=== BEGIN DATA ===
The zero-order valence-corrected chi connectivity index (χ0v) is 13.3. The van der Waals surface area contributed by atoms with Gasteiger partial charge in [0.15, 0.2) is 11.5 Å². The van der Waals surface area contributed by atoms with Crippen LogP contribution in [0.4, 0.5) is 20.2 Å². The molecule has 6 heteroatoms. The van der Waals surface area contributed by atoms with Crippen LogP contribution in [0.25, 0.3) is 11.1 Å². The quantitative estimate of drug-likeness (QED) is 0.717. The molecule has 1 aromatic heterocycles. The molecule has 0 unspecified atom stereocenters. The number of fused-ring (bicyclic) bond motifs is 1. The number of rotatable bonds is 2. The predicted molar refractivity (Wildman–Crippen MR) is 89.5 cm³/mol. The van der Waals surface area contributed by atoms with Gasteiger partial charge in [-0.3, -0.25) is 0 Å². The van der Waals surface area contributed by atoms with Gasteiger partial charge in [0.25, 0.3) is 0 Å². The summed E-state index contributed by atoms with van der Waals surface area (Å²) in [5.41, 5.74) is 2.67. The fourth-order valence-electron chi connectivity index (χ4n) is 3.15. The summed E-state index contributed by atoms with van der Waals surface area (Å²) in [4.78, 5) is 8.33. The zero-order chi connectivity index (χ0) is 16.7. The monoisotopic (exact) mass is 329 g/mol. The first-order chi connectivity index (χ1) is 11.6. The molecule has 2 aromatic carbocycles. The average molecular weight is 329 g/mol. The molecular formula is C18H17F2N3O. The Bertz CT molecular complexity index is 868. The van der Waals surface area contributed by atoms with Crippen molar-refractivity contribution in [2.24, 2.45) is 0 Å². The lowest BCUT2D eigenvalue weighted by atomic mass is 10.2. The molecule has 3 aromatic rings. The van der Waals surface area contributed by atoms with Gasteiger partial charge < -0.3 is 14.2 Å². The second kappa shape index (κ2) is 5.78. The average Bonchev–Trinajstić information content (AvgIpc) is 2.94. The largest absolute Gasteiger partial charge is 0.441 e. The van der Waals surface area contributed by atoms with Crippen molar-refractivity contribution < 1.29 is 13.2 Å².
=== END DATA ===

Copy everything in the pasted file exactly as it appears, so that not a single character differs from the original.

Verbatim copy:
The zero-order valence-corrected chi connectivity index (χ0v) is 13.3. The van der Waals surface area contributed by atoms with Gasteiger partial charge in [0.15, 0.2) is 11.5 Å². The van der Waals surface area contributed by atoms with Crippen LogP contribution in [0.4, 0.5) is 20.2 Å². The molecule has 6 heteroatoms. The van der Waals surface area contributed by atoms with Crippen LogP contribution in [0.25, 0.3) is 11.1 Å². The quantitative estimate of drug-likeness (QED) is 0.717. The molecule has 1 aromatic heterocycles. The molecule has 0 unspecified atom stereocenters. The number of fused-ring (bicyclic) bond motifs is 1. The number of rotatable bonds is 2. The predicted molar refractivity (Wildman–Crippen MR) is 89.5 cm³/mol. The van der Waals surface area contributed by atoms with Gasteiger partial charge in [-0.3, -0.25) is 0 Å². The van der Waals surface area contributed by atoms with Gasteiger partial charge in [0.25, 0.3) is 0 Å². The summed E-state index contributed by atoms with van der Waals surface area (Å²) in [5.41, 5.74) is 2.67. The fourth-order valence-electron chi connectivity index (χ4n) is 3.15. The summed E-state index contributed by atoms with van der Waals surface area (Å²) in [4.78, 5) is 8.33. The zero-order chi connectivity index (χ0) is 16.7. The monoisotopic (exact) mass is 329 g/mol. The first-order chi connectivity index (χ1) is 11.6. The molecule has 2 aromatic carbocycles. The average molecular weight is 329 g/mol. The molecular formula is C18H17F2N3O. The Bertz CT molecular complexity index is 868. The van der Waals surface area contributed by atoms with Crippen molar-refractivity contribution in [2.24, 2.45) is 0 Å². The lowest BCUT2D eigenvalue weighted by atomic mass is 10.2. The molecule has 3 aromatic rings. The van der Waals surface area contributed by atoms with Gasteiger partial charge < -0.3 is 14.2 Å². The second kappa shape index (κ2) is 5.78. The average Bonchev–Trinajstić information content (AvgIpc) is 2.94. The largest absolute Gasteiger partial charge is 0.441 e. The van der Waals surface area contributed by atoms with Crippen molar-refractivity contribution < 1.29 is 13.2 Å².